- Booster Gold
Showing posts 0-5 of 125 matching: history
Monday, November 19, 2018
On this date in 1863, Abraham Lincoln delivered one of the most famous speeches in American history.
Despite its fame, many elements of what transpired that day at the dedication of the Gettysburg National Cemetery — including the exact text of the speech itself — remain unclear to even the most dedicated historical researcher. To know the truth, you would have had to have been there.
Be sure to dress for the occasion.
Monday, November 5, 2018
Some of you reading this today are too young to remember that Booster Gold was once DC's resident continuity cop with a detailed working knowledge of how things were supposed to be. He had his own series dedicated to adventuring between and behind the panels of previously documented events from the lives of other DC characters.
It's true. Long before Booster was a mass murder suspect in Heroes in Crisis, he was making mistakes of a different sort as documented in Booster Gold: Blue and Gold, a collection of the second half of Geoff Johns and Jeff Katz's run on Booster Gold, volume 2.
You might be startled to realize that Booster Gold: Blue and Gold was released 10 years ago today. Ten. Whole. Years. Gee whiz, time flies when you're growing old.
Now if you'll excuse me, I've got some good old comics to go re-read.
Monday, October 22, 2018
In 1962, a console television sold for around $600, which is the equivalent of $5,000 in 2018 dollars. But even if you could afford such a luxury, you might not have enjoyed what you were seeing.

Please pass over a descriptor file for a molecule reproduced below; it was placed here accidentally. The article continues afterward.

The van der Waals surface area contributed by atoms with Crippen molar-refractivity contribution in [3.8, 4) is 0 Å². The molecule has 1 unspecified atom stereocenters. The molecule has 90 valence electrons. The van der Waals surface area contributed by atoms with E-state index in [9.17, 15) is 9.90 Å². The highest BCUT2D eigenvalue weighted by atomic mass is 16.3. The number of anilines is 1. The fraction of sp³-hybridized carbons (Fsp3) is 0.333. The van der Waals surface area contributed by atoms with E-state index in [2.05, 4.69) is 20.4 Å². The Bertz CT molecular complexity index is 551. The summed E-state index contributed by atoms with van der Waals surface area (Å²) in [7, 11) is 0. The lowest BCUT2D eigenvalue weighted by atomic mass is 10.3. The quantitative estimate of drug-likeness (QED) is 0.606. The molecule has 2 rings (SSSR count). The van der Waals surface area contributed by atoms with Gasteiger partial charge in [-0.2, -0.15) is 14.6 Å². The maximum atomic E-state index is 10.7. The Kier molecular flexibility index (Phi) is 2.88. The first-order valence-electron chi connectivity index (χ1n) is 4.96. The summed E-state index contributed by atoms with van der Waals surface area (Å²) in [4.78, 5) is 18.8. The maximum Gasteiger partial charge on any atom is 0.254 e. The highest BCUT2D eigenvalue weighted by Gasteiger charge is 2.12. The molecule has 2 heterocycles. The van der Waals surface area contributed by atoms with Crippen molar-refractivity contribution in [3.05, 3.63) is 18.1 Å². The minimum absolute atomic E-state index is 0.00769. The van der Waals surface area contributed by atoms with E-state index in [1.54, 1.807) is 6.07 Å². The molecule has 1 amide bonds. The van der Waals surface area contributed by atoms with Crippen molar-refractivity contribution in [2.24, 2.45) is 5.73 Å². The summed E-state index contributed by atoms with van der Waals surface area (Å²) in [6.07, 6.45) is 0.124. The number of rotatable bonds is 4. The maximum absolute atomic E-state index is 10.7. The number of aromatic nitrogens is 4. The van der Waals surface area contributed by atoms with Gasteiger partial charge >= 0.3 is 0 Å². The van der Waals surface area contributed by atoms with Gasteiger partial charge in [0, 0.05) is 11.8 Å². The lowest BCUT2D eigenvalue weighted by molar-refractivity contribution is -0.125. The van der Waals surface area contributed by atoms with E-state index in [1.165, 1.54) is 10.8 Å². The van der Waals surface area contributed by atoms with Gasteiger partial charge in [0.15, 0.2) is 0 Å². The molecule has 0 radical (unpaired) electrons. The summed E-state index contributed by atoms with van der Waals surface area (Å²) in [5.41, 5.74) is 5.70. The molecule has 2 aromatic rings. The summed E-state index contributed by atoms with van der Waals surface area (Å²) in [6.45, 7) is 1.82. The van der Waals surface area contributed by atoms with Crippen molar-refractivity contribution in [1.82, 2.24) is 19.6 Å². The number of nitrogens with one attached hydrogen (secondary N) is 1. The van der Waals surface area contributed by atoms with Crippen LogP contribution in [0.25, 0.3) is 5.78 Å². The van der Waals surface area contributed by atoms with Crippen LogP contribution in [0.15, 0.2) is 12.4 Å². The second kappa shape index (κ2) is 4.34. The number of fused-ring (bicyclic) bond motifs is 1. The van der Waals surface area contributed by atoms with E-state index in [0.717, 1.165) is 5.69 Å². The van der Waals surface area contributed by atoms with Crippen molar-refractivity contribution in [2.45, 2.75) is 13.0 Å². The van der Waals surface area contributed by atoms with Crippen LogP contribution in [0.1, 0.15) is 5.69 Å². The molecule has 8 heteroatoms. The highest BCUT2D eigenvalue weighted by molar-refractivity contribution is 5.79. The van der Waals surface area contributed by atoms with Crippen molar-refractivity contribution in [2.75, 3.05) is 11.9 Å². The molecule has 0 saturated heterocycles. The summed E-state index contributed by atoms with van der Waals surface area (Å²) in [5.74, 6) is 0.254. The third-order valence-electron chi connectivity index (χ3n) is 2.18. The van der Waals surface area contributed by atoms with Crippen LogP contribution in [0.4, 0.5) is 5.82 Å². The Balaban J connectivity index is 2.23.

On this date in 1962, President John Kennedy interrupted your regularly scheduled news broadcast to announce the United States was on the brink of war.
"This Government, as promised, has maintained the closest surveillance of the Soviet military buildup on the island of Cuba. Within the past week, unmistakable evidence has established the fact that a series of offensive missile sites is now in preparation on that imprisoned island. The purpose of these bases can be none other than to provide a nuclear strike capability against the Western Hemisphere."
Things got worse before they got better, and the United States and the Soviet Union avoided nuclear war only by the narrowest of margins. You might think that historians and politicians alike would learn key lessons from such brinksmanship, but recent events — from Russia invading its neighbors to America withdrawing from nuclear limitation treaties — would indicate otherwise.
As the saying goes, those who cannot remember the past are condemned to repeat it.
Wednesday, October 10, 2018
Martian Manhunter is getting a new mini-series in December that will rewrite the character as something a little more... alien than what longtime DC readers are used to. (DC's solicitation reads: "Back on Mars, J’onn was about as corrupt as a law officer can be, and when a reckoning comes for his entire society, he’ll get a second chance he doesn’t want or deserve!")
I can't say as I'm very eager about that. I happened to like J'onn J'onzz just the way he was.